“The High Court was of the view that at twenty-four, Hadiya “is weak and vulnerable, capable of being exploited in many ways”. The High Court has lost sight of the fact that she is a major, capable of taking her own decisions and is entitled to the right recognised by the Constitution to lead her life exactly as she pleases. Intimacies of marriage, including the choices which individuals make on whether or not to marry and on whom to marry, lie outside the control of the state. Courts as upholders of constitutional freedoms must safeguard these freedoms. Interference by the State in such matters has a seriously chilling effect on the exercise of freedoms,” the judgment said.
The court, therefore, ordered that Hadiya be released from her parents’ custody.
Against imposition of disproportionate bail conditions
In a very recent judgment, Justice Chandrachud held that conditions which a court imposes for the grant of bail have to balance the public interest in the enforcement of criminal justice with the rights of the accused.
This was a case of a US Green card holder who moved the court to relax his bail conditions so that he could travel to US. The accused, an Indian citizen was a resident of USA since 1985. He used to frequently visit India. He was arrested in February 2020 when he was on one his trips to India. The Bombay High Court released him on bail in May 2020 while ordering that his passport and green card be surrendered and that he should not leave jurisdiction of Thane Police Commissionerate without prior permission of the trial court.
He subsequently moved the High Court pointing out that he had to travel back to US for a short period to re-validate the Green card as prescribed under the US Immigration and Nationality Act 1952. He, therefore, sought relaxation of the bail conditions imposed in May but the plea was rejected.
The bench headed by Justice Chandrachud over turned this decision of Bombay High Court and allowed the accused to travel to US for a period of 8 weeks.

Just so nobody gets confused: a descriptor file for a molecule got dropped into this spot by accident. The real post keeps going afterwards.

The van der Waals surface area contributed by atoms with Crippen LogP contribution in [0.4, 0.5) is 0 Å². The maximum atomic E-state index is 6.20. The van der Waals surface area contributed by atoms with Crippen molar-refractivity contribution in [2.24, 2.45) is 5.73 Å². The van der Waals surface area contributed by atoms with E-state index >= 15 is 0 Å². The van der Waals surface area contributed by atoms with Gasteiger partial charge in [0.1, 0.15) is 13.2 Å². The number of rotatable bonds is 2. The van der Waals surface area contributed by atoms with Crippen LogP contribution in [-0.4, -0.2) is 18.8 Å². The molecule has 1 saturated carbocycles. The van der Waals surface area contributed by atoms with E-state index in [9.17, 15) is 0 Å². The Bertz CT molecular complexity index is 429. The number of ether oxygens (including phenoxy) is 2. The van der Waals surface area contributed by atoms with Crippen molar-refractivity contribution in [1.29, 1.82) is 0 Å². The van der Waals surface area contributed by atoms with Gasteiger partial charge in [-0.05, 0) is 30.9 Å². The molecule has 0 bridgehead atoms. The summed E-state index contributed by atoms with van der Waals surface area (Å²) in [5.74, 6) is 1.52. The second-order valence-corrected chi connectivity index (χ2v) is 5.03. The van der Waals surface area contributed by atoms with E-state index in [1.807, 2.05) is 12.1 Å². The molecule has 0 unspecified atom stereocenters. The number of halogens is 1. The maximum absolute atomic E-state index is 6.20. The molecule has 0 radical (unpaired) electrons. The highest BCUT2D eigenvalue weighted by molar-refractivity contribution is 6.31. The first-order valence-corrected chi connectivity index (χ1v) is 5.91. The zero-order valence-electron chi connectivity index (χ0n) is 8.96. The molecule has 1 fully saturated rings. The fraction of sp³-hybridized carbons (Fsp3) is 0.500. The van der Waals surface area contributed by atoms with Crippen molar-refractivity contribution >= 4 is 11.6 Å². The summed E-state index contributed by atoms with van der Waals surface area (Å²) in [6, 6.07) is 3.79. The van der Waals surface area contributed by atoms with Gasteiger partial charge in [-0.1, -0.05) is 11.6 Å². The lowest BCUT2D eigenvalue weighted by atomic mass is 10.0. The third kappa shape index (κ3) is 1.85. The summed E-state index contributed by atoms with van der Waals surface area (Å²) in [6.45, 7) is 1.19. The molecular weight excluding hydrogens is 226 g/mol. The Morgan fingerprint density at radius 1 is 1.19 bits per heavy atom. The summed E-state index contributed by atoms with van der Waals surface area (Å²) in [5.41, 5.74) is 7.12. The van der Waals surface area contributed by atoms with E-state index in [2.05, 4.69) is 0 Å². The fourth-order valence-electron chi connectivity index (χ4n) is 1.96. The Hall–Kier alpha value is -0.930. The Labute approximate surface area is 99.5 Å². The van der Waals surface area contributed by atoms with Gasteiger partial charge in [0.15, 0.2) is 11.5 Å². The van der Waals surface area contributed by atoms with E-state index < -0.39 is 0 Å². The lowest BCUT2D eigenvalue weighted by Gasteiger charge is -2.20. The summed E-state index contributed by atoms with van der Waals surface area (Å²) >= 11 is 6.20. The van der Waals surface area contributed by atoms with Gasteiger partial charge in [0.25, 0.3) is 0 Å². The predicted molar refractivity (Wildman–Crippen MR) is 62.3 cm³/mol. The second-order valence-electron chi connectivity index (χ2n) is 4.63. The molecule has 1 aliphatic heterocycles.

“The human right to dignity and the protection of constitutional safeguards should not become illusory by the imposition of conditions which are disproportionate to the need to secure the presence of the accused, the proper course of investigation and eventually to ensure a fair trial. The conditions which are imposed by the court must bear a proportional relationship to the purpose of imposing the conditions,” he stated.
Interim bail to Sanjay Chandra to visit Covid positive parents but no regular bail
A bench headed by Justice Chandrachud granted interim bail for one month to Unitech promoter, Sanjay Chandra on July 7 taking into account the fact that both his parents were infected with Covid-19.
However, justice Chandrachud later also denied regular bail to Sanjay Chandra and his brother Ajay Chandra on the ground that the two brothers have not complied with the October 2017 order of the Supreme Court as per which Rs 750 crore was to be deposited with the registry of the court by December 31, 2017, to be eligible for bail.
“Since the conditions which were imposed in the order dated 30 October 2017 have not been complied with, we are unable to accept the submission that the applicants should be released from custody,” the court said.
The two brothers had claimed in their bail application that they had deposited more than Rs 770 crore and were, therefore, eligible for bail.
The court, however, noted that the deposit was made after the deadline of December 31, 2017and that a part of the deposited with the court came from monetization of assets of Unitech Limited
Sanjay Chandra was arrested by the Economic Offices Wing of the Delhi police in March 2017. Investigating authorities have maintained that prima facie probe indicated that money which has been realised from the flat buyers has been siphoned off.
Bail to undertrial after 3 years in jail
A Bench headed by Justice Chandrachud on June 9, 2020 granted bail to a person who had been languishing in jail for over 3 years as an undertrial.
The person was accused of committing dacoity, kidnapping and causing voluntary hurt.
The court noted that the accused had already spent over 3 years in custody and charges had also not been framed yet.
“Having considered the rival submissions, we are of the view that it is fit and proper that the appellant be enlarged on bail, subject to such terms and conditions, as may be imposed by the trial Court,” the court ruled.